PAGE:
Countdown To The Eisners 2015 – Best Publication For Early Readers (Up To Age 7)

eisner_imageI devoured books left and right as a kid. The bigger and more colorful the images, the better. The one that always kept me occupied was Where's Waldo? (or as you foreigners call it, Where's Wally?), because while my eyes were sharp as a hawk, sometimes I could never find those darn scrolls. It was a maddening-yet-fun hunt throughout time and space, and my parents loved it because I was planted in one place instead of running around with my homemade swords (railroad tracks, sticks, rectangular building blocks). That's the sign of a good book for today's category, Best Publication for Early Readers (up to age 7): keeping the reader entertained with a story that's easy to follow, and art that prompts inspiration.

Keep in mind I cannot vote for who wins (nor can you, probably), as per the rules. However, that's not keeping me from being vocal regardless!

Who is eligible to vote?
Comic book/graphic novel/webcomic creators (writers, artists, cartoonists, pencillers, inkers, letterers, colorists
All nominees in any category
Comic book/graphic novel publishers and editors
Comics historians and educators
Graphic novel librarians
Owners and managers of comic book specialty retail stores

Who is not eligible to vote?
Comics press or reviewers (unless they are nominees)
Non-creative publisher staff members (PR, marketing, assistants, etc.)
Fans

Before I get back to writing Richie Rich Johnston & The Incredibly Hungry Gossip Blog so I can be eligible for next year, let the games begin!

Best Publication for Early Readers (up to age 7)

BirdCatDog, by Lee Nordling & Meritxell Bosch (Lerner/Graphic Universe)

Three different heroes, three different stories. Every page consists of three different stories, and it's up to the reader to choose their own adventure. Across the top of the page is the little bird's adventure, the middle of the page the cat's, and the bottom of the page the dog's. One can read it whichever way they choose. With a great color scheme for each character, kids will no doubt have fun taking the same adventure through three different perspectives. Very clever set-up and execution from Nordling and Bosch.

A Cat Named Tim And Other Stories, by John Martz (Koyama Press)

Comprised of a colorful cast of characters, each one has their own type of unique story (or a series of them) best suited to their personality. Doug (a duck) and Mouse go on an adventure comprised of planes, canoes, and automobiles that takes them throughout nature. Tim (a cat) seems to be suited for every kind of job imaginable, and loves sports. Connie is a whiz kid, able to create anything while maintaining a busy schedule, and Mr. and Mrs. Hamhock (pigs) seem to be a little, um, forgetful. A very enjoyable read, kids no doubt will have fun with Martz's creations.

Hello Kitty, Hello 40: A Celebration in 40 Stories, edited by Traci N. Todd & Elizabeth Kawasaki (VIZ)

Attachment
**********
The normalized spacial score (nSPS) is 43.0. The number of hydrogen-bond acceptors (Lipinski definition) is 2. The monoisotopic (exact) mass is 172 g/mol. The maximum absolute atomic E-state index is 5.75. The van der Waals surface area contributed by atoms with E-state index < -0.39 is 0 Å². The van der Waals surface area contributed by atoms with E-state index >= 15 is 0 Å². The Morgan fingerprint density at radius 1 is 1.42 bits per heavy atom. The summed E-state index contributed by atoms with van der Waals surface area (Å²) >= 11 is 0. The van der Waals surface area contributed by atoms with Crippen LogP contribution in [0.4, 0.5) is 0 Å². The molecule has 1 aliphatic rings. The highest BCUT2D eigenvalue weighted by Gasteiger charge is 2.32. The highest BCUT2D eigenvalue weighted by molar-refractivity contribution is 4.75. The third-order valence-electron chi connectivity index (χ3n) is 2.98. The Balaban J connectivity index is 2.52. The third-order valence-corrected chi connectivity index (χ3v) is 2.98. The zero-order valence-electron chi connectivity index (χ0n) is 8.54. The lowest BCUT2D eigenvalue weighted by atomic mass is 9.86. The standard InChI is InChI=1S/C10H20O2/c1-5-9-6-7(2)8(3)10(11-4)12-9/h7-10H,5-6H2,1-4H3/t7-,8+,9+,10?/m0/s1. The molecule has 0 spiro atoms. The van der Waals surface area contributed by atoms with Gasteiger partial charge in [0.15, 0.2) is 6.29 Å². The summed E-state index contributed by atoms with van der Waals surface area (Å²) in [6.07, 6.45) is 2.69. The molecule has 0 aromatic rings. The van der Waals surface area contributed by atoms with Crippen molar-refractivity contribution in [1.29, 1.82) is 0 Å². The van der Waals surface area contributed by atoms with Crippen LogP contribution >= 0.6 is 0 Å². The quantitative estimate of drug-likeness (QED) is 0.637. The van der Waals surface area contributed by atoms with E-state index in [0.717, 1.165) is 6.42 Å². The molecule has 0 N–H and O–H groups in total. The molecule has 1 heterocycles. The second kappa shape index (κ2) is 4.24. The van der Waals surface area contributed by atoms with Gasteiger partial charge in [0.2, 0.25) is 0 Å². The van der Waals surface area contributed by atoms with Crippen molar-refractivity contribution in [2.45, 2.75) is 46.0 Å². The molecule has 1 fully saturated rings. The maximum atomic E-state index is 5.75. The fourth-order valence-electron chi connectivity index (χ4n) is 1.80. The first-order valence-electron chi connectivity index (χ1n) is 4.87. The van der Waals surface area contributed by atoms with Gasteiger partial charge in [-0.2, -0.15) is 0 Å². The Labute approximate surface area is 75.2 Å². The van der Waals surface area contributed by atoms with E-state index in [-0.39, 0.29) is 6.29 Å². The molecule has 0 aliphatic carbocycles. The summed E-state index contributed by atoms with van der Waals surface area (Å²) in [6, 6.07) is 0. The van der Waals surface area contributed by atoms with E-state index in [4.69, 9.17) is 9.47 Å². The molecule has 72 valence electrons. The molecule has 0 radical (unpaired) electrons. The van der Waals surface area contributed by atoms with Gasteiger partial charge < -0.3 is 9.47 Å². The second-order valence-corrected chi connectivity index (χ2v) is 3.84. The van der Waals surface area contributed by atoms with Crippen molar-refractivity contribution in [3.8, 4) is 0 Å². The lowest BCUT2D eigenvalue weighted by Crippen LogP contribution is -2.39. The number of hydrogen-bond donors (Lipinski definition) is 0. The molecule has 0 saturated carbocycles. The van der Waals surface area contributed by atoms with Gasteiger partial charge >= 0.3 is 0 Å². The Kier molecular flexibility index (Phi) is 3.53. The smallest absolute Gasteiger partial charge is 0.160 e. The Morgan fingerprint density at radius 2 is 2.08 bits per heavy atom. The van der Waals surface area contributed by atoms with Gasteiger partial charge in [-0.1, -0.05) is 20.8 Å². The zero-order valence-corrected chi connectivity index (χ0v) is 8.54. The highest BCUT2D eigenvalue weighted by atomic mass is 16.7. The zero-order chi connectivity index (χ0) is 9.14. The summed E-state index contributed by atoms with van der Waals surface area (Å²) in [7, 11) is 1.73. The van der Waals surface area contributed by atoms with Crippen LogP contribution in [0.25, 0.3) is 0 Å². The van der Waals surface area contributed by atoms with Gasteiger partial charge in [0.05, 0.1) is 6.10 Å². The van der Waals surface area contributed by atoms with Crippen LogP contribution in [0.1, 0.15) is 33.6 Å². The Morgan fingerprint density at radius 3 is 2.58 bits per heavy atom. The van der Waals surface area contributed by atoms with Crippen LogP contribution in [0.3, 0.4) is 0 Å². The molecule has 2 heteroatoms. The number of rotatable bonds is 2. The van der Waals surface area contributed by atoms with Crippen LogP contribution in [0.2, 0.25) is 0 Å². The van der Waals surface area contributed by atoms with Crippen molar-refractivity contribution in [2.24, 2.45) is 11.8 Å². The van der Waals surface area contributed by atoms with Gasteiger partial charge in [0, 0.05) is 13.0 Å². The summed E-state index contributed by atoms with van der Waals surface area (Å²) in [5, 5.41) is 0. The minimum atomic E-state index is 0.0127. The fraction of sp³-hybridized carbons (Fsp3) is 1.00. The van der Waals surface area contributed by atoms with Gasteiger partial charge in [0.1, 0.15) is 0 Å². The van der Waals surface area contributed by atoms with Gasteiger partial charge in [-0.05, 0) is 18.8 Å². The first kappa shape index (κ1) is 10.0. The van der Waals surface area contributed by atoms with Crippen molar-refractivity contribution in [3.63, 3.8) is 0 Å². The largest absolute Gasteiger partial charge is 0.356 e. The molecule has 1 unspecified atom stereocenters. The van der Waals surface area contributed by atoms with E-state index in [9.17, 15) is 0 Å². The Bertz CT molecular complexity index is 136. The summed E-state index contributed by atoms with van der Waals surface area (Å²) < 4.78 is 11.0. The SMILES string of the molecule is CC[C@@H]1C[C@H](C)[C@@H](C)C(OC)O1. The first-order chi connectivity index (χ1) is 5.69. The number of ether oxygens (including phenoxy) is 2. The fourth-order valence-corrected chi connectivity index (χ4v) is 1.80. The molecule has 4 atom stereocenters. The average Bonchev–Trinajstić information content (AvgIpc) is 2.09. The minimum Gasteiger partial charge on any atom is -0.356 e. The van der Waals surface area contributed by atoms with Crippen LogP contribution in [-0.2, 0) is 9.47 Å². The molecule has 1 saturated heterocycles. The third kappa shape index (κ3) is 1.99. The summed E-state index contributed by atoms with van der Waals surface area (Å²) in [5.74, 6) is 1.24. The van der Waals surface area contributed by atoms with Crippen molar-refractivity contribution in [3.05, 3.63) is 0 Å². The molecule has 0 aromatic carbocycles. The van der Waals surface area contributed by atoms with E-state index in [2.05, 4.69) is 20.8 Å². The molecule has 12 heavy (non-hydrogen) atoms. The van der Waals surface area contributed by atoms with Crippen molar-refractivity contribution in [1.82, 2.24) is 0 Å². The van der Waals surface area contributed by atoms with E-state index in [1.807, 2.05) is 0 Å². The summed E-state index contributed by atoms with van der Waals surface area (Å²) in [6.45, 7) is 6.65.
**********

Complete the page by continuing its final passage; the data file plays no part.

Review copy unavailable.

Mermin, Book 3: Deep Dives, by Joey Weiser (Oni)

Mermin takes his friends from the surface to visit the underwater kingdom of Mer and meet his royal family. Having to deal with an unexpected stowaway and some patrolling hostile Atlanteans before finally arriving to Mer, things seem to go from bad to worse for Mermin as more of his past comes to light, as well as accidentally putting his friends in harm's way with some of the seedy locals. Weiser's illustrations are lighthearted and beautiful, depicting a colorful cast of characters, as well as the underwater environment.

The Zoo Box, by Ariel Cohn & Aron Nels Steinke (First Second)

When their parents go out and leave them alone for the night, Erika and Patrick play dress-up in the attic. After discovering a box hidden away under the bed, they open it and discover it's packed with animals of all shapes and sizes. As they follow the animals into the woods, they discover a zoo of a different kind—one filled with humans on display. It's up to them to make it back home before being caught and added to the zoo. A fun romp, Cohn and Steinke definitely bring an exciting story any young reader would love.

 

birdcatdog_coverWho I think should win:
BirdCatDog, by Lee Nordling & Meritxell Bosch (Lerner/Graphic Universe)

The thing I really enjoyed about this book was the way it was formatted, giving the reader three different stories to choose from, where the hero is different in each one. That introduces the idea of perception, and encourages them to look at the world just a little bit differently. The fact that it's all art and no dialogue also impresses me, for language then doesn't become a barrier and it can be shared in local libraries, classrooms, etc.

Who I think will win:
The Zoo Box, by Ariel Cohn & Aron Nels Steinke (First Second)

Cohn's story and Steinke's art is an impressive combination, and the way they format the journey is really exciting. I wasn't sure if Erika and Patrick were going to escape or not, and then putting the reader in the animal's shoes when it comes to living in captivity can definitely be eye-opening to some of the younger readers. It also had a little taste of Jumanji in there, but kids probably don't remember that book or movie.

Who I think should have been nominated:
Adventure Time Volume 4, by Ryan North, Braden Lamb, and Shelli Paroline (BOOM! Studios / KaBOOM!)

For kids and parents who love the show comes the perfect comic starring the loveable Finn & Jake. Tons of laugh-out-loud moments accompanied by simple-yet-beautiful art, guaranteed to make any young reader squeal with delight.

Who do you think should win / been nominated?

Cameron Hatheway is a reviewer and the host of Cammy's Comic Corner, an audio podcast. You can grow jelly of his Reading Rainbow mug on Twitter @CamComicCorner.